The NYC Hamantashen Scene


    The Bubbi Project takes on one of Judaism's favorite holiday foods: Purim hamantashen

    The Bubbi Project has helped you prepare for your Purim celebration with a family hamantashen recipe and where to buy around Philadelphia (order sooner than later!). We've even got you covered if you are heading to New York City this weekend! Here, my friend, the food blogger Shannon Sarna, dishes the NYC hamantashen scene:

    New York City is the kind of place you can find hamantashen every day of the week, all year ’round, at corner delis and supermarkets alike. Fairway, Whole Foods and Supersol all offer the flavors you would expect, and as we lead up to Purim, some unique flavors are emerging throughout the city as well.

    Kutshers Tribeca, 186 Franklin St.,  New York, NY, (212) 431-0606: Kutshers Tribeca keeps hamantashen on the menu all year long. Their flavors include nutella, milk chocolate, lemon-poppy, raspberry and apricot. For Purim this year, they are working on a chocolate cookie hamantashen with peanut butter filling, as well as something special with caramel they have yet to announce. And for the purists out there: all the baking is done in-house.

    My Most Favorite, 247 W 72nd St.,  New York, NY, (212) 580-5130: My Most Favorite, a kosher dairy eatery on the Upper West Side known for their brunch and baked goods, will feature traditional flavors like poppyseed, prune, apricot and raspberry; they will also offer peanut butter and chocolate-dipped peanut butter varieties.

    Prime Butcher Baker, 1572 2nd Ave.,  New York, NY, (212) 616-1502: Prime Butcher Baker will be selling lemon, raspberry, apricot, chocolate and poppyseed hamantashen in their Upper East Side location. They will also be selling special meat and hamantashen baskets and a variety of mishloach manot.

    Pomegranate Supermarket, 1507 Coney Island Ave  Brooklyn, NY, (718) 951-7112: Pomegranate, an upscale kosher supermarket in Brooklyn, will feature traditional flavors of hamantashen, including raspberry, chocolate, apricot, prune and poppyseed. They will also feature non-traditional flavors such as halva and rosemary.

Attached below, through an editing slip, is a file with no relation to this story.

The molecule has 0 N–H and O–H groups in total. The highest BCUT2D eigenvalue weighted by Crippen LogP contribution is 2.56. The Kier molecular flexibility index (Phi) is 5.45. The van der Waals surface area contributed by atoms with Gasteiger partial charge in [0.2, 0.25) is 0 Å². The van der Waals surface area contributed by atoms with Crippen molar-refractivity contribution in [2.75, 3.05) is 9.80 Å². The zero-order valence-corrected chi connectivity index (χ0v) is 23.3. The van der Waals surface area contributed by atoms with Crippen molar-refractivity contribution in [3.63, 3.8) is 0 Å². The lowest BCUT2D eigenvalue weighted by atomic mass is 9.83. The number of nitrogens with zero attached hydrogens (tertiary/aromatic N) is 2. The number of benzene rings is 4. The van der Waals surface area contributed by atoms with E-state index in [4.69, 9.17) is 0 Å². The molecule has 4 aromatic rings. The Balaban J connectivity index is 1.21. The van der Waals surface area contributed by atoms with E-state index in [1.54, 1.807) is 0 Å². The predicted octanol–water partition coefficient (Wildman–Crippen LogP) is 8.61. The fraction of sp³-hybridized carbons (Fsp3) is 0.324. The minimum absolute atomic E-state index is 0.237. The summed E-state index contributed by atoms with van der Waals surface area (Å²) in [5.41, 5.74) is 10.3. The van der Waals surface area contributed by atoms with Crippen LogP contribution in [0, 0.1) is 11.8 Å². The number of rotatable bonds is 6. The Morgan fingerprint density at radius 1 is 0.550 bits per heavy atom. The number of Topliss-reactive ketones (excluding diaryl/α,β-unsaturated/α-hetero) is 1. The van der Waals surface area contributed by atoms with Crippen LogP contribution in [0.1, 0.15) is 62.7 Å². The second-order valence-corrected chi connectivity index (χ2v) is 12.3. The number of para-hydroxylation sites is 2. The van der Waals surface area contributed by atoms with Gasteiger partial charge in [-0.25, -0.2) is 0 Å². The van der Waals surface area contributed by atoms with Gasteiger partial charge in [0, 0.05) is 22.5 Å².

If you do plan to bake your own, here's a salty and sweet spin on hamantashen:

    Hamantashen with Chocolate Ganache and Salted Caramel Drizzle

    ½ cup butter (or margarine)
    ¾ cup granulated sugar
    1 egg
    1 Tbsp milk (or almond milk)
    1 tsp vanilla extract
    1 tsp grated orange zest
    1 ¼ cups all purpose flour
    ¼ tsp baking powder
    ¼ tsp salt
    Dark Chocolate Ganache"
    3/4 cup dark chocolate, chopped
    1/4 cup semi-sweet chocolate chips
    1/2 cup heavy cream
    pinch of salt
    Rum to taste (optional)
    1 batch Salted Caramel Sauce or store bought caramel or dulce de leche
    1) Beat the butter and sugar together until smooth. Add egg, milk, vanilla and orange zest until mixed thoroughly.
    2) Sift together the flour, baking powder and salt in a separate bowl. Add dry mixture to wet mixture until incorporated. Note: if the dough is too soft, increase flour amount by ½ cupfuls until firm.
    3) Chill dough for at least 1 hour or up to 24 hours.
    4) Over a double boiler, heat cream and chopped chocolate. When chocolate is mostly melted, lightly whisk until ganache is smooth and shiny. Whisk in rum and salt. Chill for several hours.
    5) Dust surface with powdered sugar or flour to keep from sticking. Roll the dough to about ¼ inch thick.
    6) Using a round cookie cutter, cut out and place onto cookie sheet. To keep the dough from sticking to your cutter, dip in powdered sugar or flour before each cut!
    7) Remove ganache from fridge, and using a teaspoon form about 1/2 inch round balls and place in center of dough. Carefully fold in the edges to form a triangular shape, and pinch the corners tightly to seal.
    8) Bake at 400° for about 7-9 minutes. 
    9) Allow cookies to cool completely. Using a teaspoon or a small plastic squeeze bottle, drizzle caramel sauce back and forth on cookies. If desired, sprinkle with scant amount of coarse sea salt.

    You can read more from Shannon at The Nosher or follow her on Twitter, @shasarna.

    Chag Purim,

    The Bubbi Project